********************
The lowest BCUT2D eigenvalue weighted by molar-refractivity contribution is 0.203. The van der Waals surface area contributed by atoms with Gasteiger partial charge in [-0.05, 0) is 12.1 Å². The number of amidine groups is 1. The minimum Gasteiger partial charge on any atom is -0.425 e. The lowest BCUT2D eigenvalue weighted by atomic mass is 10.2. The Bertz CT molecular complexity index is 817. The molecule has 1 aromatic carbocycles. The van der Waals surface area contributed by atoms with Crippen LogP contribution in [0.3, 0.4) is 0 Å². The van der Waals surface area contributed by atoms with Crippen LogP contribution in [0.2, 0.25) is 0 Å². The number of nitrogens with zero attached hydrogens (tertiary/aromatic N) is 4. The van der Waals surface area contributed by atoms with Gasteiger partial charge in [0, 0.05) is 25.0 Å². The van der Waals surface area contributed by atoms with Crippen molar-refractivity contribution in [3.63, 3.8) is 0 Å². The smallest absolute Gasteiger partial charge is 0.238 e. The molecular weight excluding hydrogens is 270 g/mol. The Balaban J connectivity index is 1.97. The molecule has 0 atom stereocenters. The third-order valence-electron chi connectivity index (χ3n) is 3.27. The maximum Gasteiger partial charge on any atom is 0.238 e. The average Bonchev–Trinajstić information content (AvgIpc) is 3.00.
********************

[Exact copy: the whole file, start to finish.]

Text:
The lowest BCUT2D eigenvalue weighted by molar-refractivity contribution is 0.203. The van der Waals surface area contributed by atoms with Gasteiger partial charge in [-0.05, 0) is 12.1 Å². The number of amidine groups is 1. The minimum Gasteiger partial charge on any atom is -0.425 e. The lowest BCUT2D eigenvalue weighted by atomic mass is 10.2. The Bertz CT molecular complexity index is 817. The molecule has 1 aromatic carbocycles. The van der Waals surface area contributed by atoms with Crippen LogP contribution in [0.3, 0.4) is 0 Å². The van der Waals surface area contributed by atoms with Crippen LogP contribution in [0.2, 0.25) is 0 Å². The number of nitrogens with zero attached hydrogens (tertiary/aromatic N) is 4. The van der Waals surface area contributed by atoms with Gasteiger partial charge in [0, 0.05) is 25.0 Å². The van der Waals surface area contributed by atoms with Crippen molar-refractivity contribution in [3.63, 3.8) is 0 Å². The smallest absolute Gasteiger partial charge is 0.238 e. The molecular weight excluding hydrogens is 270 g/mol. The Balaban J connectivity index is 1.97. The molecule has 0 atom stereocenters. The third-order valence-electron chi connectivity index (χ3n) is 3.27. The maximum Gasteiger partial charge on any atom is 0.238 e. The average Bonchev–Trinajstić information content (AvgIpc) is 3.00.